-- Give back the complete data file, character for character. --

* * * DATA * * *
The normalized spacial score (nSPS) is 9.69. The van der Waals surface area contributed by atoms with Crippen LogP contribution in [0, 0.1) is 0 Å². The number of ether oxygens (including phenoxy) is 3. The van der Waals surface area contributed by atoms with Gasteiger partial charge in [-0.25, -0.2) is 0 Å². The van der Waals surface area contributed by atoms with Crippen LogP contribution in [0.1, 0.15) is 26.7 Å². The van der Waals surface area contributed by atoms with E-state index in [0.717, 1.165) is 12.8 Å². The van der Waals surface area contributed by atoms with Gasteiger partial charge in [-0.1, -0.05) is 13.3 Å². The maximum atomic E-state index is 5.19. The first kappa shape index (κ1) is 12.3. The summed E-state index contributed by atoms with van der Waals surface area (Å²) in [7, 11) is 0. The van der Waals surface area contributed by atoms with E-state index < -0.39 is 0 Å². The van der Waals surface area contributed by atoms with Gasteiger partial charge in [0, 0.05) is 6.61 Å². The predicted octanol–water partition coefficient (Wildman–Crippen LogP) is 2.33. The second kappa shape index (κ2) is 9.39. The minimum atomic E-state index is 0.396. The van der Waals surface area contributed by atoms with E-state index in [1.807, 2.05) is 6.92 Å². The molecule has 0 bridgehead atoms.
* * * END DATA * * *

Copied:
The normalized spacial score (nSPS) is 9.69. The van der Waals surface area contributed by atoms with Crippen LogP contribution in [0, 0.1) is 0 Å². The number of ether oxygens (including phenoxy) is 3. The van der Waals surface area contributed by atoms with Gasteiger partial charge in [-0.25, -0.2) is 0 Å². The van der Waals surface area contributed by atoms with Crippen LogP contribution in [0.1, 0.15) is 26.7 Å². The van der Waals surface area contributed by atoms with E-state index in [0.717, 1.165) is 12.8 Å². The van der Waals surface area contributed by atoms with Gasteiger partial charge in [-0.1, -0.05) is 13.3 Å². The maximum atomic E-state index is 5.19. The first kappa shape index (κ1) is 12.3. The summed E-state index contributed by atoms with van der Waals surface area (Å²) in [7, 11) is 0. The van der Waals surface area contributed by atoms with E-state index < -0.39 is 0 Å². The van der Waals surface area contributed by atoms with Gasteiger partial charge in [0, 0.05) is 6.61 Å². The predicted octanol–water partition coefficient (Wildman–Crippen LogP) is 2.33. The second kappa shape index (κ2) is 9.39. The minimum atomic E-state index is 0.396. The van der Waals surface area contributed by atoms with E-state index in [1.807, 2.05) is 6.92 Å². The molecule has 0 bridgehead atoms.